Affairs is reminding all faculty
that no tests or papers are to be
given or assigned this week,
except for some laboratory
exams.
This policy stems from a
memorandum issued by former
UF President J. Wayne Reitz in
1967, which states that
widespread scheduling of final
examinations prior to the time
provided in the published
schedule of courses results in
considerable disruption of the
final week of classes and
hardship to the students
involved.
Take-home exams shall not
be due prior to the regularly
scheduled examination period.
Some lab exams are exempt
from this policy provided prior
approval has been received from
the Sub-committee on
Variations from the Published
Schedule of Courses of the
Schedule and Calendar
Committee.
Students may report
violations of this policy to their
dean, department chairman or
the Office of Academic Affairs.

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4

ON SSOC DISPUTE
JMBA Poll Seeks
Student Opinions

What UF students really feel
about the some of the issues
involved in the current Southern
Students Organizing Committee
charter dispute is the object of a
simple but incisive poll to be
taken today by the John
Marshall Bar Association
(JMBA).
Results will be made
immediately available to UF
President Stephen C. TVConnell,
Student Body President Clyde
Taylor and other
decision-makers who feel they
might benefit from knowing
how a representative cross
section of UF students feel.
The poll will run from
8:303:30 p.m. today. Copies
of the SSOC charter, their
petition for a charter, Vice
President of Student Affairs
Lester Hales recommendation
and OConnells Final opinion
will be posted around the law
school prior to the poll.
The JMBA will advocate no
stand, but is holding the poll to
offer something a little more
concrete.. and less emotional
than what heretofore has been
called the students opinion.
The three questions asked will
be:
Do you agree with the
objectives of the SSOC AS YOU
UNDERSTAND THEM? (yes or
no)
t Check one
[] I agree with President
OConnells decision to deny
SSOC a charter.
[] 1 feel President OConnell
should have approved the
charter with the understanding
that if SSOC violates university
standards, it will be treated like
any other chartered student
organization.
t Do you agree with the

following resolution?
[] Recognized organizations
would be eligible for funding by
Student Government and enjoy
the approving sanction of the
university. Clear standards must
be stated for qualifying as such
an organization.
[] Registered organizations
any student related
organizations would
automatically qualify as a
registered organization not
carrying the universitys
approval, ineligible for funding
by student government, but
eligible to use university
facilities. (yes, 1 favor this
resolution, no I favor the present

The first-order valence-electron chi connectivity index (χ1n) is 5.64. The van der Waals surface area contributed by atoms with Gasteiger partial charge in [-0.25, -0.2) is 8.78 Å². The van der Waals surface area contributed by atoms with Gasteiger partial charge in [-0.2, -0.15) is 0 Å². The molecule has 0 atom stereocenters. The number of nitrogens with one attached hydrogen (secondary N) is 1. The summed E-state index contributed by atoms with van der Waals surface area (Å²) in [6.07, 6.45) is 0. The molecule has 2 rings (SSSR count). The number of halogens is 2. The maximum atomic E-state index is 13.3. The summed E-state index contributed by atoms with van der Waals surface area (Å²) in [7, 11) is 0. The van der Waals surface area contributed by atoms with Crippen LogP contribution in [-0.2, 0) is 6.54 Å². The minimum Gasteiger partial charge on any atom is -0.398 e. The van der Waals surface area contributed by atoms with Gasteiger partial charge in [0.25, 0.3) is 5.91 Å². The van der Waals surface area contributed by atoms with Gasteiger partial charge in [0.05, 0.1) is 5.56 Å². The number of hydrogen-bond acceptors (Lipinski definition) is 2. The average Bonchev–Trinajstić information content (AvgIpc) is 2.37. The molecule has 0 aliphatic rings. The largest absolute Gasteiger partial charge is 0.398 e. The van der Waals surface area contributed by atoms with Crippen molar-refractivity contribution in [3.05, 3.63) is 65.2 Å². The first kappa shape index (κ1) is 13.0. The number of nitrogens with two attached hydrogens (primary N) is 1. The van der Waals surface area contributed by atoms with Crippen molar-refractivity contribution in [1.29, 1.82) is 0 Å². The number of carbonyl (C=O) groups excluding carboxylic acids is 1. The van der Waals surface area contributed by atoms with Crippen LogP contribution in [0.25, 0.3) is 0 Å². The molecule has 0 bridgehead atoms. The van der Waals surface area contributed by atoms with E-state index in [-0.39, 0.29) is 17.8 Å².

system, or no, I would prefer
some third alternative.)
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ISRAELI JETS DROP BOMBS

Egyptian Official Dead
After Suez Canal Duel

CAIRO (UPI) The Egyptian
chief of staff, Gen. Abdel
Moneim Riad was fatally
wounded Sunday during an
Arab-Israeli artillery duel across
the Suez Canal, it was officially
announced here.
Riad was second in comand of
Egypts armed forces and
Egypts top military strategist.
Egyptian and Israel artillery
dueled across the Suez Cani
Sunday for the second straight
day. Fires still raged through
Egyptian oil installations hit by
Israel gunners in Saturdays long
battle.
In Jerusalem Sunday, a hand
grenade exploded in a main
downtown street near police
headquarters, seriously injuring
three girls and two men,
authorities reported. Police said
the grenade was tossed by an
unidentified youth.
In Amman, a Jordanian
military spokeanan said two
Israeli jets flew across the Jordan
River and fired rockets and
dropped napalm bombs about
seven and one-half miles south
of the Sea of Galilee.
. 1 r- J rVr
Israeli military spokesmen in
Jerusalem said 14 soldiers were
wounded, two of them seriously
in Sundays fighting along the
canal before U.N. truce
observers arranged a cease-fire.

College Os Business
To Involve Students
The College of Business Administration will open its doors to more
student involvement in such areas as curriculum, counseling, and grade
appeals tonight in an open meeting at 7 in room 18 of Matherly Hall.
All business students are urged to attend the meeting where a
College Council, similar to the Arts and Science Council will be
discussed and possibly organized. Students will elect a committee to
represent them in talking with an already selected faculty committee.
Dr. Irving J. Goffman, chairman of the faculty committee, referred
to the meeting as a trial balloon to see how many students were
interested in having a bigger voice in their college.
In response to the Action Conference resolution urging colleges to
give students more influence in curriculum decisions, and to other
colleges who have set up councils, Dean Donald Hart appointed a
faculty committee two months ago to explore the areas where
students want more involvement.
The committee called in the presidents of all the honor societies of
the departments as an Ad Hoc committee. The open meeting was
called because the Ad Hoc committee didnt feel really representative